Obviously the sacred energy that’s captured in ‘platonic’ solids, in that geometry, is something that’s dear to my heart so I had to paint it. The other passion, the other side of the coin is about ‘feminine energy’ and feminine beauty. Structurally what we all sit upon on an atomic level is sacred geometry. So I took the idea of these platonic solids, relationships I have with girls (whether they be close or ‘plutonic’)… mash that together; infuse it.

I’ve wanted to paint a series of figures for the last two years and I always knew it was going to be over the top of geometry. That’s how the basis of how all this came about really. So this is been in the making for a long long time… Yeah, a long long time. I put it on the back burner some years ago knowing that I had to do it at some stage.

Are you happy to be doing it in Adelaide?

Yeah! I don’t think it was ever gonna happen anywhere else that way it happened here. Having the space and making sure I had the time to do what I had to do. If I had to rush off somewhere else, and work on it in a studio somewhere else on the planet it wouldn’t have come out this way. It would have been impossible cause I needed to have these certain sources of inspiration and the support around me to get what I had to get done in that timeframe.

It felt perfect to have it here; I’ve never had a solo show here before. I’ve only been in group shows and contributed bits and pieces, but I’ve never really shown my all or given my all in my own city. In a graffiti sense, yes perhaps, but never in a purely artistic sense. I really needed to show what I’m capable of and what’s sitting inside me to my hometown.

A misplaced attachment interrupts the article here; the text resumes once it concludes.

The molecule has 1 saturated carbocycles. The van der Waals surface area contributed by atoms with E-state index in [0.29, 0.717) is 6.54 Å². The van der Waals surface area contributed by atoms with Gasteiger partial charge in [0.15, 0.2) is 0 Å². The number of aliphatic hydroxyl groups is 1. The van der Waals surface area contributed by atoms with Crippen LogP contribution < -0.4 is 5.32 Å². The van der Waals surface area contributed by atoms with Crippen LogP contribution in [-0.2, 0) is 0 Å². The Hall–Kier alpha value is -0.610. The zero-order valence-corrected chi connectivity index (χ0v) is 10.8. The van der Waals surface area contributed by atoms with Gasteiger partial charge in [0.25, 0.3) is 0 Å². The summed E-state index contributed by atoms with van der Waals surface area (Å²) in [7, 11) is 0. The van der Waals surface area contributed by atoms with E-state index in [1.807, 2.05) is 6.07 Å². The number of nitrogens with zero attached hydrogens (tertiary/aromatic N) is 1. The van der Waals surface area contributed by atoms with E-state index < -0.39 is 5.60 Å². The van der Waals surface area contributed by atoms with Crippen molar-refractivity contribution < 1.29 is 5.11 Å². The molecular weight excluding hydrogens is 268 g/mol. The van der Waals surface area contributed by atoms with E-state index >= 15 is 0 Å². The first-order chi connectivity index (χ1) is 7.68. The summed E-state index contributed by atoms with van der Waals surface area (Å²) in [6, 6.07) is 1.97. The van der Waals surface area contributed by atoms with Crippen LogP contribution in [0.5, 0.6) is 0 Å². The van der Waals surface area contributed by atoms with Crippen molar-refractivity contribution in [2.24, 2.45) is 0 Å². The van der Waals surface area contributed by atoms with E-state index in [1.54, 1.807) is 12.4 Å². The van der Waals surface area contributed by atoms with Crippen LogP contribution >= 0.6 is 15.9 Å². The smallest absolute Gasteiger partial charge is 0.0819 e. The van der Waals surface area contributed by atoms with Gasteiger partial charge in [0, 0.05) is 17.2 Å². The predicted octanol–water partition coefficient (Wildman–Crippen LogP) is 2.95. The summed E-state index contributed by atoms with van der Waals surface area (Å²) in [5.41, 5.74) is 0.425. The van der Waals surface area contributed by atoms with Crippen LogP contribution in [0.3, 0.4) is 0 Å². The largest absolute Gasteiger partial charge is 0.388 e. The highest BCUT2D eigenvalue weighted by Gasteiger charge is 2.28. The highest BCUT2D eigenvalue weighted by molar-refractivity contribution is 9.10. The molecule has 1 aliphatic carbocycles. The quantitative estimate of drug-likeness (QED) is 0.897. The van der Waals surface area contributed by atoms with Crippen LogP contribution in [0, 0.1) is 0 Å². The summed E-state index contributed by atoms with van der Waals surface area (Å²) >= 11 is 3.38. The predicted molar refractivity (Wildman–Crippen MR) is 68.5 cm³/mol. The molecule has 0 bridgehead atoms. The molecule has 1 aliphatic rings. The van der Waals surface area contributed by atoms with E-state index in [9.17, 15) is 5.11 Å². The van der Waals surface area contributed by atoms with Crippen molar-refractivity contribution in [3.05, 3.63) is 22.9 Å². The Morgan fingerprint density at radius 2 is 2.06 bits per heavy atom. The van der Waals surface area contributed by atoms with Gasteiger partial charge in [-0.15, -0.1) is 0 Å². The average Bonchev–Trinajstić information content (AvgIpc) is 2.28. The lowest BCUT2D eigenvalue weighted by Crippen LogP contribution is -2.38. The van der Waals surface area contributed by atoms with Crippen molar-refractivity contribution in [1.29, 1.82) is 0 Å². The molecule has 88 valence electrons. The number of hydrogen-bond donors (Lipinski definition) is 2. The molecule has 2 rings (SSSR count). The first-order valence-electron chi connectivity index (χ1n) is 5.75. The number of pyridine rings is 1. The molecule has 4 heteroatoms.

Getting back to what I was touching upon earlier, I wondered if painting Tara was a part of the deal? Perhaps if your dedicated part of the show to her, and painted her, that would allow you to paint these other women? Ha ha.

Ha ha it was part of the deal! I was smart about this as I know my partner very well. I had to paint her first. I was forward about this from the get-go ha ha, “if I’m going to feature a series of semi-nudes then it’s about you first, I have to paint you”. It had to be that way, and she’s been really good about it. She’s been fantastic.

I recall a wall down at Sturt Creek some years ago where you featured the head of a women to the side of your piece, done in a very similar style to these figures. It was clear that you’ve always harboured this particular skill set as an artist, I guess I’ve wondered when you were going to unleash this… to this level, to the degree we’re going to see tonight.

Yeah it’s something I haven’t let go to this degree before. It’s been great working with brushes again, for me that’s about being able to slow down and get it right. I don’t have to finish it in a day, I don’t have to worry about the weather.

Tell me more about the space tonight. It’s in an Interior Design studio is that right?

Ah, it’s gonna be great. It’s an office space essentially, but there’s a corridor out back that they’re opening up as a bar. ABEO have hosted SALA exhibitions before, they’ve got a great open energy in there. People can flow through at their own pace, get a drink, cruise outside and come back through.

Sounds excellent mate.


Published: 15 August 2012